F 714 42.2 12.9 23.8 21.1

atp8 M 192 42.2 14.1 27.6 16.1 0.281 ± 0.037

F 135 43.0 12.6 25.9 18.5

cox1 M 1584 38.3 15.9 24.7 21.1 0.180 ± 0.009

F 1584 40.0 14.4 24.4 21.3

cox2 M 690 36.7 15.2 26.7 21.4 0.264 ± 0.016

F 660 37.4 14.5 27.3 20.8

cox2b M 813 35.9 14.1 28.7 21.3 0.267 ± 0.016*


cox3 M 855 42.0 13.1 23.3 21.6 0.220 ± 0.012

F 855 43.4 12.9 20.9 22.8

cob M 1197 40.6 13.9 25.2 20.3 0.106 ± 0.009

F 1197 40.4 13.6 24.9 21.1

nad1 M 996 39.8 12.2 26.0 22.0 0.227 ± 0.014

F 993 41.3 11.5 24.4 23.2

nad2 M 945 44.9 10.8 24.4 19.9 0.302 ± 0.013

F 945 44.1 10.9 22.4 22.5

nad3 M 375 44.3 14.1 21.3 20.3 0.267 ± 0.021

F 390 45.6 12.6 21.0 20.8

nad4 M 1329 41.4 11.5 23.6 23.5 0.273 ± 0.013

F 1320 39.9 11.9 24.3 23.9

nad4L M 216 43.5 8.8 24.5 23.1 0.199 ± 0.027

F 216 44.0 8.8 24.5 22.7

nad5 M 1765 39.5 13.2 27.9 19.4 0.285 ± 0.011

F 1750 38.7 13.3 25.7 22.3

nad6 M 624 43.8 11.4 25.6 19.2 0.217 ± 0.017

F 624 42.1 12.3 25.2 20.4

allproteins M 12295 40.6 13.2 25.4 20.9 0.231 ± 0.004#

F 11383 40.9 12.8 24.1 22.1

complete M 20612 39.3 12.7 27.7 20.3 NA

F 21557 39.3 12.0 27.2 21.4

UR = Unassigned Regions. NA = Not Available. pD = p-Distance. SE = Standard Error.

*: pD between Mcox2 and Mcox2b genes.

#: Mcox2b gene was excluded from the computation of overall pD.

5'-end of coxl gene (Figure 1 and 4, Table 1), while in the male it (M-LUR) is 2,844 bp long, and included between trnN and trnE genes (Figure 2 and 4, Table 2). Both start with a dissimilar sequence/spacer 20 and 237 bp long, respectively.

The F-LUR contains two large repeats (Figure 4: Repl and Rep2) about 2,150 bp long (2,149 Repl; 2,151 Rep2), both subdividable in three regions: A, B and C (named A1, A2, B1, B2, C1 and C2; see Figure 4 and Additional File 3). Between Rep1 and Rep2, the A subregion is the most conserved (pD = 0.000, see Table 6) while C is the most variable, although with a low pD (0.010 ± 0.005). Overall, Rep1 and Rep2 have a pD of 0.004 ± 0.001. The region including the last 202 bp of the F-LUR shows some similarity (pD = 0.449 ± 0.035) to the A subregions (A1 and A2), for this reason it is indicated here as subregion A'.

All the A-type subregions (A1, A2 and A') start with a 46 bp conserved motif, named here a, that contains a 10 bp hairpin (ah; see Figure 5). Both the subunits C (C1 and C2) begin with a hairpin 27 bp long (Ch; Figure 5). The M-LUR contains an A-like subregion showing a pD of 0.362 ± 0.032 from A1 and A2 (Table 6), indicated as A'' (Figure 4). A'' starts with a 37 bp motif, here named a*, similar to a, but 9 bp shorter and with three mutations that allow the formation of a longer hairpin, here named a*h (31 bp; Figure 5), in comparison to the female hairpin ah. The M-LUR continues with the subunit B that is the most conserved region compared to the FLUR showing a pD from B1 and B2 of 0.098 ± 0.007 and 0.096 ± 0.007 respectively (Table 6). At the 3' end of B there is a motif, indicated as g (Figure 4) that is similar to the first part of the subunits C. g is repeated four times in tandem. The length of g1, g2 and g3 ranges from 268 and 265 bp while the last repeat, g4, is truncated and measures 17 bp (Additional File 3; Figure 4). The pD among the g motifs is low and ranges from 0.008 ± 0.005 in the female (between gc1 and gc2) and 0.019 ± 0.009 between g1 and g3 (Table 6). The pD of the g motifs between male and female varies from 0.346 and 0.350 ± 0.027 (Table 6). At the 5' end of each g motif a secondary structure is present (g1h, g2h, g3h and g4h respectively; Figure 5): g1h is 14 bp long, while the other three are 28 bp long. g2h and g3h are identical, g4h has a two bases mutation at the center of the loop and g1h is identical to the upper portion of g4h (see Figure 5).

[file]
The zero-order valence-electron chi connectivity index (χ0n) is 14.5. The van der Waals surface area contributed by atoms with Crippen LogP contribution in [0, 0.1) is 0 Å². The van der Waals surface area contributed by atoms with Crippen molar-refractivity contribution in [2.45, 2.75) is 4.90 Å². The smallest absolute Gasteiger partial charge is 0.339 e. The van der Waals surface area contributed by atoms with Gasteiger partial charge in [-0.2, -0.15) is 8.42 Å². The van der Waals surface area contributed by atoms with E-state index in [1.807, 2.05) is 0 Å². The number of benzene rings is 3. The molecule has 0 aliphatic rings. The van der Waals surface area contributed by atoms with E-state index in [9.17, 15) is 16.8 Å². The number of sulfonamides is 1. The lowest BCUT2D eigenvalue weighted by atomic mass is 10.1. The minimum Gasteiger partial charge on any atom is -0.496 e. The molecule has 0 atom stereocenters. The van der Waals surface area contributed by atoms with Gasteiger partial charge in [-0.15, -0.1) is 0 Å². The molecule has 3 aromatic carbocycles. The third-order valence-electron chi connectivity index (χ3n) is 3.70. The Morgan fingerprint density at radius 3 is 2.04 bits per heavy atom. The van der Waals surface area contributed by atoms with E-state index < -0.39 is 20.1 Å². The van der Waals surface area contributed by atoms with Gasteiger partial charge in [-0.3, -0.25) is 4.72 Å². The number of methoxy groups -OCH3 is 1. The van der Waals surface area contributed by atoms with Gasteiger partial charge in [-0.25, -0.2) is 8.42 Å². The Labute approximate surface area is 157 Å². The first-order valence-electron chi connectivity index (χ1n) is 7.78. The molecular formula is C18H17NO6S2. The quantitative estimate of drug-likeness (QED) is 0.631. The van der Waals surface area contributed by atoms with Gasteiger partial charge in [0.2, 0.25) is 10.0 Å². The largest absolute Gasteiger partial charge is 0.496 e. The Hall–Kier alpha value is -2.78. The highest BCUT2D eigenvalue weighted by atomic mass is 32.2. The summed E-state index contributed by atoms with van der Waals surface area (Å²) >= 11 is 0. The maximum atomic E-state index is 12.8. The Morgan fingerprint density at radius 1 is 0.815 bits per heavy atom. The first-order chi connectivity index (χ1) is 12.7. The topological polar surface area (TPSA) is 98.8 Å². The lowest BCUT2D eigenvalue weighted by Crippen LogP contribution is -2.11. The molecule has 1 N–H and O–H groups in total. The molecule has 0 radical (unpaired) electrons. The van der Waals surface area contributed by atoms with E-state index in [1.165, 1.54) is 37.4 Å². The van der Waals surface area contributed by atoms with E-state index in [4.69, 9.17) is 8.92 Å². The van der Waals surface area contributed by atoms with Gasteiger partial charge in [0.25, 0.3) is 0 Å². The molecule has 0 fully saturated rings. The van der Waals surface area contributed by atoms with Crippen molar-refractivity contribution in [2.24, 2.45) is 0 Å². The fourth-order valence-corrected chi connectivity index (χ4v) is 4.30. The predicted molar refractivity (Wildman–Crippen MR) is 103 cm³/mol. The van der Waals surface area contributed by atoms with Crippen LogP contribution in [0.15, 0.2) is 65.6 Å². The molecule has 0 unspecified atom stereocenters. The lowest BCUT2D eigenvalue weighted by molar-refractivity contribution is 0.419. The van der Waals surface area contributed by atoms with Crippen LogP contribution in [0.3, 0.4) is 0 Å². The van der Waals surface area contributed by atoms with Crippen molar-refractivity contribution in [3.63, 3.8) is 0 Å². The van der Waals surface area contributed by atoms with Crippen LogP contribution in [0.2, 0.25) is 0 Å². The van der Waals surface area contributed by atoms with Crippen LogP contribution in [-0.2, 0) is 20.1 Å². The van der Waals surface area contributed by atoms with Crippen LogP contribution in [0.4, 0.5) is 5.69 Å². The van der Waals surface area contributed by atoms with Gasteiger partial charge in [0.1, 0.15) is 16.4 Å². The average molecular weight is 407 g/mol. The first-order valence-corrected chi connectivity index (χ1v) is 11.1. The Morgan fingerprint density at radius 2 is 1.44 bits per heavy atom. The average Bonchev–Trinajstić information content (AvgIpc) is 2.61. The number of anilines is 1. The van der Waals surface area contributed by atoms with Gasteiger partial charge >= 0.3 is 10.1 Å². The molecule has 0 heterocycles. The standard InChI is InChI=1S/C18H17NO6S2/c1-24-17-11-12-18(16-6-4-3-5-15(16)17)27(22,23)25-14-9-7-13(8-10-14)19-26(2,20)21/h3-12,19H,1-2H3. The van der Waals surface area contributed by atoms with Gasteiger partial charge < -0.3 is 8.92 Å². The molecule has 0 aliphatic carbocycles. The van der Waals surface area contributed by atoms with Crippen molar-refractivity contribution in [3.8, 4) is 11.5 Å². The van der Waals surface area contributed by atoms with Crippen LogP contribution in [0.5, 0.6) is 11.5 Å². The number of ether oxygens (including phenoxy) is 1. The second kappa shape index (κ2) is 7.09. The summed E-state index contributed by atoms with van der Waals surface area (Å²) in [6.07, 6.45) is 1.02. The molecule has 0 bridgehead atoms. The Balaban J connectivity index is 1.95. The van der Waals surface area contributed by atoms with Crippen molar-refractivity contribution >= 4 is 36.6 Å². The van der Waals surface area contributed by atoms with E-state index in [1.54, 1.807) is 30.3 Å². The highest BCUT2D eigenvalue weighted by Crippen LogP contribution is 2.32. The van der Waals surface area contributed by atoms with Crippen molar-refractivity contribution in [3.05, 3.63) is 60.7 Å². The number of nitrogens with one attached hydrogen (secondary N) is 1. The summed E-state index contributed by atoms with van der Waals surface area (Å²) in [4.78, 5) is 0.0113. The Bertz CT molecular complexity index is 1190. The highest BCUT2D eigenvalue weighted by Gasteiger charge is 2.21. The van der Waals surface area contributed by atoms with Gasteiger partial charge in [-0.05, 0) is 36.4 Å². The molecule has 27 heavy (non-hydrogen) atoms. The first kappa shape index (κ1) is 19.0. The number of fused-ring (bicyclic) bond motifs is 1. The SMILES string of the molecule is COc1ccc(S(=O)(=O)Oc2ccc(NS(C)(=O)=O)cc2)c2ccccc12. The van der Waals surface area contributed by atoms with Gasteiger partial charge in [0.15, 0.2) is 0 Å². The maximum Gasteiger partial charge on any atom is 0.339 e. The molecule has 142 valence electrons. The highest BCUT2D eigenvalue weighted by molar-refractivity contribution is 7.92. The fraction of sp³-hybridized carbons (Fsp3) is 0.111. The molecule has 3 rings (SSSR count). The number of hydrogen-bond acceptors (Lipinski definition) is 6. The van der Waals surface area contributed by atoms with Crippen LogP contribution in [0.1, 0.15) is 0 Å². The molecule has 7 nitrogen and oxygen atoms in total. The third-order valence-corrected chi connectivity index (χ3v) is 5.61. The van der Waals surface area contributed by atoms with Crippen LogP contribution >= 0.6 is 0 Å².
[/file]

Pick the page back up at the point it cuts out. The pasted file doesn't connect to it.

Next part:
Furthermore, in line with what has been found in other DUI bivalves, including Mytilus, an ORF coding for 121 amminoacids has been found in the F-LUR of M. senhousia. This protein was proposed to have a

Figure 3 Intergenic palindromes. Putative secondary structures preceding the 5'-end of some protein-coding genes. (F) Female Musculista senhousia mitochondrialgenome. (M) Male Musculista senhousia mitochondrialgenome.

functional role in DUI. Detailed analyses on this novel DUI related putative protein have been published in a more comparative way (see [20]).

The cox2 duplication in the male mtDNA

The male mtDNA contains an extra copy of the cox2 gene. This is not new for DUI animals, since the female mt genome of the marine clam V. philippinarum has a cox2 duplication as well (GenBank Acc. No. AB065375: Okazaki and Ueshima, unpublished).

In the female Musculista, the cox2 gene (Fcox2) is 660 bp long and is flanked by the "coxl/UR-6" and "UR-7/ atp8" regions at the 5'- and 3'-end respectively (see

Figure 1 and Table 1). In male mitochondrial genome, the two copies of cox2 are close to each other and linked by a little non coding region 41 bp long (UR-6). The two cox2 copies are located between "coxl/UR-5" and "UR-7/atp8" regions, and the first is 813 bp long, while the second is 690 bp long (Figure 2 and Table 2).

Bayesian phylogenetic analyses on Fcox2, Mcox2(690 bp), Mcox2(813 bp) genes and their homologous in Mytilus species, demonstrated that Fcox2 is more closely related to the shorter Mcox2 (690 bp), rather than to the longer one (Figure 6). For this reason, the 813 bp long Mcox2 seems to be an extra copy of the gene, and thus it is referred here as Mcox2b.

Table 4 Genes, gene lengths and divergences in male and female Musculista senhousia protein coding genes.

Protein gene Maa Faa pD ± SE Ks Ka Ka/Ks

atp6 238 238 0.228 ± 0.026 0.894 0. 56 0.17

atp8 64 45 0.302 ± 0.070 0.581 0.233 0.40

cox1 528 528 0.053 ± 0.009 0.838 0.042 0.05

cox2 230 220 0.25' ± 0.027 0.877 0. 78 0.20

cox2b* 27' NA 0.279 ± 0.029* 0.653* 0.223* 0.35*

cox3 285 285 0.155 ± 0.022 0.811 0. 07 0.13

cob 399 399 0.058 ± 0.012 0.346 0.034 0.10